Waves of live music, heaps of barbecue, personalities like Kinky, tireless Texas fight football fans, electric get-downs on 6th Street, it’s all right here. And still people treat each other like neighbors – Austin is just right.
Even so, that urban just right can bake on like sun-dried mud. When it does, it can only be scraped off in the outdoors. Luckily, Austin has some of that too. It’s in the rivers and ravines and with the waterfolk and wildlife that are Bat City outdoors.
Here you’ll find stories about the outdoors in Austin and beyond. And, you’ll find information to help get you out there.
Earlier this year an opportunity presented itself: Hop a place to Juneau, hop a float plane up the Taku River to Tatsamenie Lake and spend a week in a back-country camp where I would have a chance to catch multiple … Continue reading →
Cold fog hangs white like muslin over the Juneau morning, masking the waters of the Taku River. To the Native Tlingit, “taku” is “salmon.” The river has long been central to the lives of people here and it’s one of the most important salmon fisheries in the world. An hour bush flight up the watershed runs the glacier-fed Tatsatua River. This stream is known by few. And, the salmon are plentiful, gorgeous, and gear-busting big.
38″ Back Country King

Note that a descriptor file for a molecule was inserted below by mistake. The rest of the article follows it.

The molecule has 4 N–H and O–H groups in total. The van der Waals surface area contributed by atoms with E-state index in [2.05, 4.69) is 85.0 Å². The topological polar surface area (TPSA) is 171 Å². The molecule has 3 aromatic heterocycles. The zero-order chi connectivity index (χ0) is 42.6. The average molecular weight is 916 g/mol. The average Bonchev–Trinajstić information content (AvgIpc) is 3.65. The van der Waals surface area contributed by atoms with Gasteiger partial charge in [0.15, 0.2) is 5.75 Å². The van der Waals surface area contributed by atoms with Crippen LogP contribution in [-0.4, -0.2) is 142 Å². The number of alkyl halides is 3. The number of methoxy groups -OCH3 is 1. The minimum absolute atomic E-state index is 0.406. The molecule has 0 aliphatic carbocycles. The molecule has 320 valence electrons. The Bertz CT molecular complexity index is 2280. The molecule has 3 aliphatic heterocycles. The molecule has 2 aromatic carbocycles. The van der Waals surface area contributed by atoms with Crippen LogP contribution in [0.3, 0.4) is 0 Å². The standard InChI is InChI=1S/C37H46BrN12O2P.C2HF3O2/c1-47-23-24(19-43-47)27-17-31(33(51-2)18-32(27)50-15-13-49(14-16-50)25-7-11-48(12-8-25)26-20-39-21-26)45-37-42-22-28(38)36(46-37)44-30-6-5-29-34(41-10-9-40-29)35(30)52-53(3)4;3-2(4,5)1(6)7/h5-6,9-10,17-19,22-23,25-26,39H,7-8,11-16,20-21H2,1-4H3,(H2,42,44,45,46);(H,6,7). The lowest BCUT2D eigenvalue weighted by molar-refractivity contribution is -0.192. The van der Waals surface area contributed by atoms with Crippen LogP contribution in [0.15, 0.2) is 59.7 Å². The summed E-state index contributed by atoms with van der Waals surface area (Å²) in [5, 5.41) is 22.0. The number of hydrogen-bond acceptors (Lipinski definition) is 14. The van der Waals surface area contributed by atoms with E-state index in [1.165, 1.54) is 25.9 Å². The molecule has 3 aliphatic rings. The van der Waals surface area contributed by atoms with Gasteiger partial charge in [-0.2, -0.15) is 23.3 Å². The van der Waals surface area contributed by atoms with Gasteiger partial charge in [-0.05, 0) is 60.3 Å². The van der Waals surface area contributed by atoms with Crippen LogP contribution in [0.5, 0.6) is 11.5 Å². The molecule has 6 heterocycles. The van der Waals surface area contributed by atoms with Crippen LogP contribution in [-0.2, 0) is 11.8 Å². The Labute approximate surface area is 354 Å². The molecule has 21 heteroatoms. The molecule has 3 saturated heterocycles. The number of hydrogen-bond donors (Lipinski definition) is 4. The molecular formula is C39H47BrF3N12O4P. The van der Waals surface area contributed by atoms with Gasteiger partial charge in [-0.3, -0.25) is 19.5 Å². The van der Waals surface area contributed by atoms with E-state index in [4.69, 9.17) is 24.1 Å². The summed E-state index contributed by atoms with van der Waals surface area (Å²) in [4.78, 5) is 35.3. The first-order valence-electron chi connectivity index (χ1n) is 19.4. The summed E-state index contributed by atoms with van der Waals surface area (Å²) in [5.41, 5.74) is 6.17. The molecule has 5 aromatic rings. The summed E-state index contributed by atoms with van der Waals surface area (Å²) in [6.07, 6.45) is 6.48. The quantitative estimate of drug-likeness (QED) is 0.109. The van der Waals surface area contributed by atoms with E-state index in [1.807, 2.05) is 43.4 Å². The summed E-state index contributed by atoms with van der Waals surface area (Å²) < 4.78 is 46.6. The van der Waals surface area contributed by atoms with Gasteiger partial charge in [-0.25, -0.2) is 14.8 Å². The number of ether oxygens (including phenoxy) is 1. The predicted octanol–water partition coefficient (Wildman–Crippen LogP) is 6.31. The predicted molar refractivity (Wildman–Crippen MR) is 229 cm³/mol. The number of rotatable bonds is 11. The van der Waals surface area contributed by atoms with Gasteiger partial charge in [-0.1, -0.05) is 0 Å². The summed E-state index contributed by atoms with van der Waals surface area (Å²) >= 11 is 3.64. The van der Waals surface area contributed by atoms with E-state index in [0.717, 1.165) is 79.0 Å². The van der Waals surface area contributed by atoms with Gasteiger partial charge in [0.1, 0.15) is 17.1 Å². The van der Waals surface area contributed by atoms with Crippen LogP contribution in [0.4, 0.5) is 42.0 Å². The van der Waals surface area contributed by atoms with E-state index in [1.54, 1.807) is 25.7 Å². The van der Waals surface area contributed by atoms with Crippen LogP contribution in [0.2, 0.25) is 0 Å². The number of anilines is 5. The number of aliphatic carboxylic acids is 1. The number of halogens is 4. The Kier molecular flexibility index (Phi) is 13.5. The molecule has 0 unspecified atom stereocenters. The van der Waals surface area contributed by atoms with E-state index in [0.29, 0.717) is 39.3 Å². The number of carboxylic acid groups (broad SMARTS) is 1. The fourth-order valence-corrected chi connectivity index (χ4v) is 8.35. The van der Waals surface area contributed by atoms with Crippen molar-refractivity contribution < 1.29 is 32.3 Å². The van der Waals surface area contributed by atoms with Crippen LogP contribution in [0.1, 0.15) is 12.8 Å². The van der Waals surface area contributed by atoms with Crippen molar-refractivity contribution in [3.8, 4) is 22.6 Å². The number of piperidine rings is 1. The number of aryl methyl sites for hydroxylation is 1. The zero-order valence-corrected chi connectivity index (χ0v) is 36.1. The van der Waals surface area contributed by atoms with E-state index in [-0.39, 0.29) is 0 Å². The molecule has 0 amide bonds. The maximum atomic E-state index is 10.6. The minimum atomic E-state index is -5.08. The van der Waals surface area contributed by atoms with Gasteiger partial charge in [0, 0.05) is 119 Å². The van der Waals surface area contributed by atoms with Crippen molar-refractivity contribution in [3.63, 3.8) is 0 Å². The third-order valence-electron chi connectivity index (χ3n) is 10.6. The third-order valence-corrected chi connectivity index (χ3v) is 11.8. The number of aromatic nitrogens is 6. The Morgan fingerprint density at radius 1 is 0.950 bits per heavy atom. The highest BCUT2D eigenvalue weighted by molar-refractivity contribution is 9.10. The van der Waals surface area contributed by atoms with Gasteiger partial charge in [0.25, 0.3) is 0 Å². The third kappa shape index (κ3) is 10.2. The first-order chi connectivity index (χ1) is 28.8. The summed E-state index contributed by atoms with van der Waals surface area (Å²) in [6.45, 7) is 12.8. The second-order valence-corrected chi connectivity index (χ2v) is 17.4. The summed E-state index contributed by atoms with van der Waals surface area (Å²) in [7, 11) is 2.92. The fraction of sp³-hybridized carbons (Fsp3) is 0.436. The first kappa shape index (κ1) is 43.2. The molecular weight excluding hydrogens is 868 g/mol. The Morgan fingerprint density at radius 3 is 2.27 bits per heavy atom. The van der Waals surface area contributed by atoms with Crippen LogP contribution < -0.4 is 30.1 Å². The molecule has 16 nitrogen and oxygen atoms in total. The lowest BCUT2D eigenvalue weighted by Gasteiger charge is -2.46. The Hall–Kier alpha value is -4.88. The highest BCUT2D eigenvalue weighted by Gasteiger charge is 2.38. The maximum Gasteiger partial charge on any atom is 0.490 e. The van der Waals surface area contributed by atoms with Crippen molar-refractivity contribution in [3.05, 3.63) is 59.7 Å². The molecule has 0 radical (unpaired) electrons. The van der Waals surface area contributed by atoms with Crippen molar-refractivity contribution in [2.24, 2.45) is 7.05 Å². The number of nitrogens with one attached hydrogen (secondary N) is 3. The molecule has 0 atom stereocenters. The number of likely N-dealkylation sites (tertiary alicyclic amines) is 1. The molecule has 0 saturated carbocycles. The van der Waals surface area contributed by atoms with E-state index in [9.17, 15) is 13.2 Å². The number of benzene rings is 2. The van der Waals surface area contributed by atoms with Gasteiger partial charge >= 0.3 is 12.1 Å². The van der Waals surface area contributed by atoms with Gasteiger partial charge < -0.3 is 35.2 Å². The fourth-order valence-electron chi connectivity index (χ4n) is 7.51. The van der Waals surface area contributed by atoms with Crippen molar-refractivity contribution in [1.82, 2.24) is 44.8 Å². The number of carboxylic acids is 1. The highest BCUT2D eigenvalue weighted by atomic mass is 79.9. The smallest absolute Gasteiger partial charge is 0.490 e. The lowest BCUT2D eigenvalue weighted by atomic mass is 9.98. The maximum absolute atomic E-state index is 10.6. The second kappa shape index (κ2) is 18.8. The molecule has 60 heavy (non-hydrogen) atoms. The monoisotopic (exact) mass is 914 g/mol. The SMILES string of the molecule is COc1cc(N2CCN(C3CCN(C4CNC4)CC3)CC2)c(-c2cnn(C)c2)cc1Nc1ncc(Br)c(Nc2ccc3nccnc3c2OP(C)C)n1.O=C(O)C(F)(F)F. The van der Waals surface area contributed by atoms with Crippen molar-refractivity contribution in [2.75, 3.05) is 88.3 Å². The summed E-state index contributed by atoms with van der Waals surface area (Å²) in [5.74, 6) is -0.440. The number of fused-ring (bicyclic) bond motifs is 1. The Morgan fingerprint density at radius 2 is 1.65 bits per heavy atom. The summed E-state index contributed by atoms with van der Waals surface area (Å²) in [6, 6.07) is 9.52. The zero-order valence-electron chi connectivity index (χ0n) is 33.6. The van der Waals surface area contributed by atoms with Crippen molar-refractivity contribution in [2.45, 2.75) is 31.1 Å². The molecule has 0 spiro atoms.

Let’s try it,” says my bush pilot Denis. Ahead stands the Coastal Mountain range, the Stikine Ice Fields, goats and grizzlies, and pristine North American wilder- ness. He hands me earplugs and stows an over- night bag and a sat phone – just in case.
I strap into the co-pilot’s seat and laugh at the prospect. The only switch in reach reads, “Do not turn off in flight.” No worries there. Tick, tick, tick Denis flips a dozen switches. The growl of the single-prop de Havilland Beaver fills my chest. Denis looks over and nods. The prop blurs then disappears, pulling the floats through the chop and then skimming the river’s surface. We are up and catching half-glimpses of the wilderness below. The thickening curtain forces us downward. We fly the river toward Tatsamenie Lake where I hope to rendezvous with the largest Pacific salmon, the Chinook, Oncorhynchus tshawytscha: the King.
My father-in-law and I spent the day on the water with Capt. Ryan Kane from SouthernInstinct.com. I highly recommend doing the same if you’re in the Sanibel area. We caught reds and specks and other species and got a good … Continue reading →